"Let us go forth a while, and get better air in our lungs. Let us leave our closed rooms...
The game of ball is glorious."

--Walt Whitman

Wednesday, December 15, 2004

In Harm's Way

San Antonio, like much of the state of Texas, is a gun-totin', beer-drinkin', Republican-votin' sort of place. But it's also a military town, and they love their boys in uniform. One sure way to piss off a San Antonian is to screw the military.

So it should come as no surprise that the media there would break with the GOP noise machine in outrage over the recent armor-for-troops scandal. My mother, who lives near San Antonio, forwarded me an article from her local paper, with a note to the effect that she'd like to blog it herself, but she really doesn't care to get an ulcer. I'm feeling the need for a Rolaids, myself.

For your edification, select excerpts from that column:

Carlos Guerra: S.A. firm keeps offering to help bulletproof GI vehicles in Iraq:

San Antonio Express-News

Until Ronald Kimball wrote me to take issue with Defense Secretary Donald Rumsfeld's assertion that 'production problems' are the reason GIs in Iraq don't have armored vehicles, I was unaware that San Antonio's Texas Armoring Corp. is doing a brisk business bulletproofing vehicles for a lot of Middle Eastern customers.

'It is not a matter of production, as Secretary Rumsfeld said in response to the soldier's question about armored vehicles for the troops in Iraq,' Kimball wrote. 'It is a matter of lethargy and ineptitude. And it is sad that the government will lie to the American people, and especially to the soldiers, saying that they are doing all they can when we know the truth.'

Kimball's son, Trent, now owns the business his father got into in 1975 after leaving the Drug Enforcement Administration. For years most of their business was with Latin American governments and individuals, but lately the Kimballs have shipped 24 armored vehicles to clients in Iraq.

The firm currently is armoring 35 vehicles, most for Middle Eastern clients. Texas Armoring could deliver several armored vehicles to Iraq immediately, the Kimballs said.


Their armoring materials will defeat any bullet short of a 50mm round and would protect passengers from most improvised explosive devices, which have become ubiquitous in Iraq. But Trent Kimball warned that while most improvised explosive devices are as easily defeated as fragmentation grenades, "you never know about the power behind an IED."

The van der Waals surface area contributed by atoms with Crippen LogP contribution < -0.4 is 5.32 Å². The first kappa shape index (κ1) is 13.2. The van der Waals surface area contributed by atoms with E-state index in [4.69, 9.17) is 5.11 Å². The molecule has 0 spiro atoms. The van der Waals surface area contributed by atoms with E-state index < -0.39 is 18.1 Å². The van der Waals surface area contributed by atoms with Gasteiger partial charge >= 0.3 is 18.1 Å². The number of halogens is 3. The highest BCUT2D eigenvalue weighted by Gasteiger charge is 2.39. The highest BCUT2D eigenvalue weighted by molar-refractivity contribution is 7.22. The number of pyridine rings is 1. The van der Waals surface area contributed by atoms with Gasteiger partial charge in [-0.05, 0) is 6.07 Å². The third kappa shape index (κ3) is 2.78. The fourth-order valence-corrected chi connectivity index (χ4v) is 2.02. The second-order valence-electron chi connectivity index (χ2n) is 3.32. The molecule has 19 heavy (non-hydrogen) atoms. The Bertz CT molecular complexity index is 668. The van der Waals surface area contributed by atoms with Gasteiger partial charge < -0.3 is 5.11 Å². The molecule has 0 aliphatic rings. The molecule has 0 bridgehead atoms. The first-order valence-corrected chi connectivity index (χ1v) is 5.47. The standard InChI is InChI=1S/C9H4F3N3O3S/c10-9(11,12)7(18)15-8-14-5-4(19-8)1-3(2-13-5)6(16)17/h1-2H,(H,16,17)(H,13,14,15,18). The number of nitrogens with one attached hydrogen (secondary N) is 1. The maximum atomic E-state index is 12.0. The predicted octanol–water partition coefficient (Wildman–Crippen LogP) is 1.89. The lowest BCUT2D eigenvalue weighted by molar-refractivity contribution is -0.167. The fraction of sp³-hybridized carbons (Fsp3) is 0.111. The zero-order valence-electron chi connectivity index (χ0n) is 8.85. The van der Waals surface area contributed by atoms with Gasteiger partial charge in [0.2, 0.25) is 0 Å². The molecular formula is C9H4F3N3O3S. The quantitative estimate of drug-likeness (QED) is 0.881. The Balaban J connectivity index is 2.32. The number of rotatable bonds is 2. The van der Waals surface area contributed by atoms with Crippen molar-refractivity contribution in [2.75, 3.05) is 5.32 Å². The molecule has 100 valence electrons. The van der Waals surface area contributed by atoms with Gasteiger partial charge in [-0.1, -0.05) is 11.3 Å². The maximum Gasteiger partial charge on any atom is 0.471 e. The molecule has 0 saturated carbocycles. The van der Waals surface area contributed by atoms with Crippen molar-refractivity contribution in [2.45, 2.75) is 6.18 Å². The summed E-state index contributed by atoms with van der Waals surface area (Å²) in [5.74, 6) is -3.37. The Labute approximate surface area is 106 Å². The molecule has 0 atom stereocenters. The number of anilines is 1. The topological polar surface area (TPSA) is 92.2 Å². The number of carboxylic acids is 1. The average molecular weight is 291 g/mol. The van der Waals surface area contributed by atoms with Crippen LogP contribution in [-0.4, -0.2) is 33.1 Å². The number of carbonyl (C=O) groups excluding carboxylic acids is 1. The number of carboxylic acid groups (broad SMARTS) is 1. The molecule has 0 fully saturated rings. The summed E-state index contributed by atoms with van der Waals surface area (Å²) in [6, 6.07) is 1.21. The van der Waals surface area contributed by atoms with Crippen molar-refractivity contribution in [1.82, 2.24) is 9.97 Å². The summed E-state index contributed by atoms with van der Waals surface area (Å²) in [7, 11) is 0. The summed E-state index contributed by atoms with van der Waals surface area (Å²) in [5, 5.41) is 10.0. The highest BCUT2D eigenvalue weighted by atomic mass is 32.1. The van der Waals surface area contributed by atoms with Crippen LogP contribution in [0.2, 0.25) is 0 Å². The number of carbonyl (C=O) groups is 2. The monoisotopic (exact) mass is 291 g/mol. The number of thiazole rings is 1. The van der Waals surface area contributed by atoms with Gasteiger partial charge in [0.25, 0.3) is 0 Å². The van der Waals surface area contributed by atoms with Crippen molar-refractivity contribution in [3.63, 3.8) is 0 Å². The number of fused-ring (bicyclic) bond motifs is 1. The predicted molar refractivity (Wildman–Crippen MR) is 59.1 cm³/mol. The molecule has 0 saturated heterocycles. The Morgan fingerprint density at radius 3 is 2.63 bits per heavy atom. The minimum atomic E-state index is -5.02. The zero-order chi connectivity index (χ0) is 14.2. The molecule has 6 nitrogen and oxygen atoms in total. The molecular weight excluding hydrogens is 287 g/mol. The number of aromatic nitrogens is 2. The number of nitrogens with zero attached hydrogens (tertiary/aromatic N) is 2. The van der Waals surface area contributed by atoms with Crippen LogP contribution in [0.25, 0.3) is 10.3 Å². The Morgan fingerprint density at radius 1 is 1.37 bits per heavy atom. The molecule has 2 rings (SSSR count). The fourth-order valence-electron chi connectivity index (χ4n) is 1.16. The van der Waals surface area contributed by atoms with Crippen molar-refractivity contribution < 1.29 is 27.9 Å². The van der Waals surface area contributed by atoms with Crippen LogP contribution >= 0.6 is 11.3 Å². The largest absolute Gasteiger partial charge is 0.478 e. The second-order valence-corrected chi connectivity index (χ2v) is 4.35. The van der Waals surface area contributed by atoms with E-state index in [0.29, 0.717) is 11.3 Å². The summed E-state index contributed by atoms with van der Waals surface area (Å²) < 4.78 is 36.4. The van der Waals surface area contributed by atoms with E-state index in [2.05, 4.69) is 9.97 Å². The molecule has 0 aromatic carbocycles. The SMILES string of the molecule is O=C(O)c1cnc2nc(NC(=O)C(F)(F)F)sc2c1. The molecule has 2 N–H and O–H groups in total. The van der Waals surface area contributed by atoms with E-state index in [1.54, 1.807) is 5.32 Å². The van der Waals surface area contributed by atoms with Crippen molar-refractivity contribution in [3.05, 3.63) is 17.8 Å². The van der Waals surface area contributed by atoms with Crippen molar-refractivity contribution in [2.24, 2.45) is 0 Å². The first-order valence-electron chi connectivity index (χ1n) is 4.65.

Trent Kimball told me he has been getting some very disturbing queries from Americans lately. "I'm getting e-mails from people who want to buy armoring kits to send to their kids in Iraq," he said. "They even write to ask if we will sell them body armor."

They help when they can, he said, but they would rather deal with the U.S. government.

"We have armored the Hummer H-1, the military style Humvee," Ron Kimball said. "And we could make a Humvee armoring kit per day starting today and make 30 with the material we have on hand."

But after repeatedly submitting price quotes, the Kimballs said no one from the Defense Department has even bothered to call.

To contact Carlos Guerra, call (210) 250-3545 or e-mail cguerra@express-news.net.

This isn't the first company to come forward to say that they could increase armor production but haven't been asked to. I'm sure it won't be the last. The government insists (ludicrously, in the face of a heretofore unheard-of deficit) that there is ample money for such things. But if the government does, in fact, have sufficient capital to buy sufficient armor for existing and incoming troops, why haven't they? If the money has been allocated, where is it? Is it lining a pocket it shouldn't? Does it lie fallow in some government account, awaiting requisition?

Perhaps it's being used to buy coffins, instead. And flags...you have to have flags, for the coffins and the widows. You need headstones, too. You can't leave a soldier's grave unmarked after he's died for lack of armor.

What a waste.

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